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    ABSTRACT: The authors studied the epidemiology of pharyngitis in children and evaluated the contribution of a rapid streptococcal test. This prospective study was conducted from June 2007 to May 2008 in a primary health care institution (Policlinique de la Caisse Nationale de Sécurité Sociale) in Tunisia. Clinical findings were recorded; throat swabs were performed, and a rapid streptococcal test was made. Five hundred and four children were included in this study. The mean age was 5 years and 8 months. Culture was positive for group A streptococcus in 166 cases (32.9 %). Group A streptococcus was more frequently isolated in children aged 5 to 8 years. There was no difference in clinical features between groups of streptococcal and non-streptococcal pharyngitis. The sensitivity and specificity of the rapid test were respectively 93.2 and 95.3 %. Pharyngitis was of bacterial origin in one third of cases; among these, group A streptococcus was the most frequent bacterium. The rapid test is a quick and reliable tool for the diagnosis of pharyngitis and hence an appropriate treatment.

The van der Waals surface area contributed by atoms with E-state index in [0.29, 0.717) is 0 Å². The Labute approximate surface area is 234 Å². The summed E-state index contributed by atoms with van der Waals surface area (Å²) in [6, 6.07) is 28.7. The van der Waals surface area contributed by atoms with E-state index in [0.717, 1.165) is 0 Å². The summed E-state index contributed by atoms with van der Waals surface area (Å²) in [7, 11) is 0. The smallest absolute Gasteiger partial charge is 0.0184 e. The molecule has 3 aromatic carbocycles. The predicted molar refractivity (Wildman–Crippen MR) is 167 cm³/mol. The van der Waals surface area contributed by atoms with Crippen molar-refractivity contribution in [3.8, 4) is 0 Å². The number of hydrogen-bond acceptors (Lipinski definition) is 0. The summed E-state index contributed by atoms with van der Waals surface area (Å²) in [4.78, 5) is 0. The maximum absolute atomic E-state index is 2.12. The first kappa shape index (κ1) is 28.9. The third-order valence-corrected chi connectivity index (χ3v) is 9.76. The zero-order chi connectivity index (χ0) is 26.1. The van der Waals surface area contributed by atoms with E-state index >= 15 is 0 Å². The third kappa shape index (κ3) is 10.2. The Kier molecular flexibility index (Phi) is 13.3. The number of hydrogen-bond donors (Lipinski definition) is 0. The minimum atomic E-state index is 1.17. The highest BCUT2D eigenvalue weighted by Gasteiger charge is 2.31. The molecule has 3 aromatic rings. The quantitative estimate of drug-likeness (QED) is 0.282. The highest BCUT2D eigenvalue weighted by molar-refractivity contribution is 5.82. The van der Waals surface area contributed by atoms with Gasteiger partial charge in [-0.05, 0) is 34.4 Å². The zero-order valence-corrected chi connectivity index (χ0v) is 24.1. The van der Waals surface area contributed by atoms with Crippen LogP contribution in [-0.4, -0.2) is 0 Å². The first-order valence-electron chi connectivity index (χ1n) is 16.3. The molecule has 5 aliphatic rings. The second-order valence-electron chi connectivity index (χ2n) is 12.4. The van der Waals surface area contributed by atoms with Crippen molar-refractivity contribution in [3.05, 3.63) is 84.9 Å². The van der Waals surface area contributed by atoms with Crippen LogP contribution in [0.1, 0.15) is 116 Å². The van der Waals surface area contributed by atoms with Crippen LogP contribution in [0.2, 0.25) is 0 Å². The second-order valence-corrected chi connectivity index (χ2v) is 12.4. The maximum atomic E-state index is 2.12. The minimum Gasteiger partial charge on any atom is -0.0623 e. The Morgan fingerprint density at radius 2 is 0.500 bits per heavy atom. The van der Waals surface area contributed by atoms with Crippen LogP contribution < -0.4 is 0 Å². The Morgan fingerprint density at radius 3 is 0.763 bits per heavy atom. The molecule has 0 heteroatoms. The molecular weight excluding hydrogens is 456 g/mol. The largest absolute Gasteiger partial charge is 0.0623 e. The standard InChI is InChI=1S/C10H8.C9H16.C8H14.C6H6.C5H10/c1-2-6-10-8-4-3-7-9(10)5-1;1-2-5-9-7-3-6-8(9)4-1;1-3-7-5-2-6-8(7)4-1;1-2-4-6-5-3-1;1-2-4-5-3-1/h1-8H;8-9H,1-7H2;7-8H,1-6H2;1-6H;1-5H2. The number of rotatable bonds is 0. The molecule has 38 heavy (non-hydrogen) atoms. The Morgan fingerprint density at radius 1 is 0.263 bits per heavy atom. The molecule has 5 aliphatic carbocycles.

Médecine et Maladies Infectieuses 12/2009; 40(4):226-31. · 0.75 Impact Factor
  • S Mezghani Maalej, M Kassis, F Mahjoubi Rhimi, J Damak, A Hammami